Miscellaneous Ramblings

Female Dissatisfaction in the IT Industry

Not Just A Glass Ceiling

Charles Moore - 2001.06.11 - Tip Jar

Last week, Cheryl Segal of Cox News service reported on a survey commissioned by accounting, tax, and consulting firm Deloitte & Touche, which found, among other things, that:

  • Only one in 10 of the high-tech professionals surveyed worked for a company headed by a woman.
  • Only 56% of females working in the high-tech sector wanted to continue in the field, compared with 69% of males.
  • Only 40% of females working in high-tech said they would pursue it as a career if they could start over, compared with 55% of men.
  • A majority of women respondents thought the high-tech industry is governed by "traditional attitudes and practices" that favor males over female workers.

Well, that may be true, but I don't believe that it is so much a deliberate male conspiracy to exclude women or to place "glass ceiling" obstacles in their path to advancement, as a fundamental difference in the way women and men address technology.

Car Talk

While I was reflecting on this, I happened to read a Time magazine essay by Garrison Kiellor in which he recalled his father and uncles gathering around his grandmother's deathbed many years ago. The men sat in solemn and contemplative silence for a few minutes - and then began talking about cars.

This anecdote made me smile, because it is the same in my family. I can't recall ever attending a family funeral, wedding , birthday party, or reunion at which the male cohort didn't sooner or later (usually sooner) get around to talking about cars. One of my late uncles, musing on this phenomenon, once told me that it was the same when he was a kid during the first two decades of the 20th century, except that then they talked about horses. And in recent years, especially among the baby boomer and younger generations, an alternative topic competing with car talk, is computer talk.

I don't notice this happening among the female members of my family, most of whom drive cars, and many of whom use computers. I suspect that whatever the female members of Garrison Kiellor's family found to discuss while his grandmother was dying, the comparative virtues of Dodges vs. Fords didn't come up.

This is not to suggest that there are no female car freaks, and I'm confident that there would be a significantly larger proportion of female computer aficionados. There are some very competent female journalists covering both fields. However, I would venture once more that when, say, Jean Jennings of Automobile Magazine is hanging out with female members of her family or a group of her old high-school girl-buddies, debates about the relative superiority of the big block Chrysler 440 versus the Chevy 454 rarely come up. My guess is that when Mean Jean wants to have some serious car conversation, she is obliged to hang out with the guys, and I'm sure she gets a respectful hearing.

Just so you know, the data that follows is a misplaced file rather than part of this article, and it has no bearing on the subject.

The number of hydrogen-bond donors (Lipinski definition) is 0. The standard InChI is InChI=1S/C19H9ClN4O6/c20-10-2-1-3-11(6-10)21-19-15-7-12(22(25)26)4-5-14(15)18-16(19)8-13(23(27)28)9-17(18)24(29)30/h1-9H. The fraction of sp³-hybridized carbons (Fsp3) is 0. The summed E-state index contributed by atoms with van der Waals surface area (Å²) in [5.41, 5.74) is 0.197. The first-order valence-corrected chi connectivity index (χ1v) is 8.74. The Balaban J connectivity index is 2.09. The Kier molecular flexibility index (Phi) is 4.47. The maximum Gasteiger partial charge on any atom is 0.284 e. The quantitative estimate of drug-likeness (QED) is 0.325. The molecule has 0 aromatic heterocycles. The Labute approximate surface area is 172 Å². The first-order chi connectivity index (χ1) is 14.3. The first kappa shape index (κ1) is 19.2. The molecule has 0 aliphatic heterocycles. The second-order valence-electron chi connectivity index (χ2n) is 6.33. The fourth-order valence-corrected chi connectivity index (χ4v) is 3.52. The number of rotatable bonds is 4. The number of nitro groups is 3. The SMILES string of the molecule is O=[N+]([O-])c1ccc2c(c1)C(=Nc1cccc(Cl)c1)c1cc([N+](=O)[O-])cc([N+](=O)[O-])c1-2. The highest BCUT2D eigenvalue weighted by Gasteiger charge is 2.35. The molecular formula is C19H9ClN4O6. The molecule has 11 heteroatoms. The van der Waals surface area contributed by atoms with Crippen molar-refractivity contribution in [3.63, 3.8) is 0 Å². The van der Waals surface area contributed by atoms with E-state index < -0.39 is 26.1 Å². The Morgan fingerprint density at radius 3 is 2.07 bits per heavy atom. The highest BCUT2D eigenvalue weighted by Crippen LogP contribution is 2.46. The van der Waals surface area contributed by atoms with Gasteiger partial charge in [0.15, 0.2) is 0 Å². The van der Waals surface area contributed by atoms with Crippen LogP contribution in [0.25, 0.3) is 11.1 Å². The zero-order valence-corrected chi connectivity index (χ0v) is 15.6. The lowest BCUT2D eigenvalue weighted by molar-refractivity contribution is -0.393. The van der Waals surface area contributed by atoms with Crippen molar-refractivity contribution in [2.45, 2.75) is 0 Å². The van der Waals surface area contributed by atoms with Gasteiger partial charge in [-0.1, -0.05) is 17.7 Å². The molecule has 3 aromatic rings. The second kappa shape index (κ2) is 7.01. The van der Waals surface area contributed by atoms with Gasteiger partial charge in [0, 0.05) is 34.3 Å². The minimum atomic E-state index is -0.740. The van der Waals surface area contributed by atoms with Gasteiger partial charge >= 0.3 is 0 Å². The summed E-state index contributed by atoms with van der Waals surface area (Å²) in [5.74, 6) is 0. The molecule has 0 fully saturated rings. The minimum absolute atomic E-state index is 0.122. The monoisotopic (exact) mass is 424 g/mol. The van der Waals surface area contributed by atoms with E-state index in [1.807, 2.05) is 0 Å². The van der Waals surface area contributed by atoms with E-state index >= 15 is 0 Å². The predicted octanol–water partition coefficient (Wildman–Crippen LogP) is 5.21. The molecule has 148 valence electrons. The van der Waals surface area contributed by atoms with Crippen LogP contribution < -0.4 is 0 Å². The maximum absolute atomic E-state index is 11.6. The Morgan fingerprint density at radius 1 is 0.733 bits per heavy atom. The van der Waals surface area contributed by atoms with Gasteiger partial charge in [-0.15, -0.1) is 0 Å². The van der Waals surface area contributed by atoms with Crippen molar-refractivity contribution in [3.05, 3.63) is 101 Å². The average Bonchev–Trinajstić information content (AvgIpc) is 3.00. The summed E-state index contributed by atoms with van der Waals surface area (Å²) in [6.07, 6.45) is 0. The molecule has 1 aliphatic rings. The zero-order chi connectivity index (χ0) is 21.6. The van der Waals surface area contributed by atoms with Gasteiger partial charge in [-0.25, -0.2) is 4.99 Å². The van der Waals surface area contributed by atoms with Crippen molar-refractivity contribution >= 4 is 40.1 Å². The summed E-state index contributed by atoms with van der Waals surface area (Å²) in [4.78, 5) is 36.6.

Even among women I know who genuinely love cars or computers, I rarely sense the gut-level enthusiasm and excitement over the hardware itself that most (not all) males I know find irresistible. Women tend to be more practical and software oriented in their computer enthusiasm than men, more interested in what they can do with the computer rather than in the machine for its own sake. This is a generality, but I think it is a fair one based on observation, and, I can't emphasize this enough, exceptions are acknowledged.

Information Technology

That more practical, utilitarian approach may well make women better IT workers, more effective software engineers, and so on, than men, but it appears to me that women, as a rule, just don't get the sheer kick from the hardware aspects of computing that most men do. That, more than gender politics, may explain why they get less satisfaction from working in the industry.

I have two teenage children, one of each gender. Both grew up around computers and both were encouraged equally to learn and experiment with technology. My son is now more knowledgeable in the field than I am. My daughter, while she genuinely loves her PowerBook and has even collaborated with me on a couple of articles for MacOpinion.com, values it as a tool - a means to an end - and is simply disinterested in the nuts and bolts of computing. It's the same with cars. She likes cars, but has no passion for the technical points of the hardware. [A good example of that perspective on computing is the Acoustic Mac column by Beverly Woods - ed.]

There are, of course, other factors relating to discrepancies in male/female satisfaction and advancement in the IT field noted in the Deloitte & Touche survey. However, don't hold your breath waiting for things to even out, at least until you find groups of women at weddings and parties hanging around discussing fuel injection vs. carburetion.

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Charles Moore has been a freelance journalist since 1987 and began writing for Mac websites in May 1998. His The Road Warrior column was a regular feature on MacOpinion, he is news editor at Applelinks.com and a columnist at MacPrices.net. If you find his articles helpful, please consider making a donation to his tip jar.

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